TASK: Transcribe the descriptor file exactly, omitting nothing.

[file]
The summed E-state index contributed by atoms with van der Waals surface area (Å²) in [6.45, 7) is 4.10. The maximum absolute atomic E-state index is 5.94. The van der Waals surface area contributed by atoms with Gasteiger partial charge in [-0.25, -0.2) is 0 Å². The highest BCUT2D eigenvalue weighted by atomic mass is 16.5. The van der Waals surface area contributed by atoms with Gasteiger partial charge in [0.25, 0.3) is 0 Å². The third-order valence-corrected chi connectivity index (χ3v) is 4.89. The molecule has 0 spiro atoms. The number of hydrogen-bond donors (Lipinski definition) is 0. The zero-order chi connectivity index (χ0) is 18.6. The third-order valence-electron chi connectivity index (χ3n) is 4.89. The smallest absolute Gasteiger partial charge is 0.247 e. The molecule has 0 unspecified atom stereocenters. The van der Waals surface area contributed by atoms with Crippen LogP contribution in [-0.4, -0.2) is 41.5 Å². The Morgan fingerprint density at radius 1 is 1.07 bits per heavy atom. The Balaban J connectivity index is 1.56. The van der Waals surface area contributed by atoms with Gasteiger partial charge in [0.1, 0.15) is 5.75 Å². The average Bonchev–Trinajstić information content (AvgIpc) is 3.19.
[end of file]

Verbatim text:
The summed E-state index contributed by atoms with van der Waals surface area (Å²) in [6.45, 7) is 4.10. The maximum absolute atomic E-state index is 5.94. The van der Waals surface area contributed by atoms with Gasteiger partial charge in [-0.25, -0.2) is 0 Å². The highest BCUT2D eigenvalue weighted by atomic mass is 16.5. The van der Waals surface area contributed by atoms with Gasteiger partial charge in [0.25, 0.3) is 0 Å². The third-order valence-corrected chi connectivity index (χ3v) is 4.89. The molecule has 0 spiro atoms. The number of hydrogen-bond donors (Lipinski definition) is 0. The zero-order chi connectivity index (χ0) is 18.6. The third-order valence-electron chi connectivity index (χ3n) is 4.89. The smallest absolute Gasteiger partial charge is 0.247 e. The molecule has 0 unspecified atom stereocenters. The van der Waals surface area contributed by atoms with Crippen LogP contribution in [-0.4, -0.2) is 41.5 Å². The Morgan fingerprint density at radius 1 is 1.07 bits per heavy atom. The Balaban J connectivity index is 1.56. The van der Waals surface area contributed by atoms with Gasteiger partial charge in [0.1, 0.15) is 5.75 Å². The average Bonchev–Trinajstić information content (AvgIpc) is 3.19.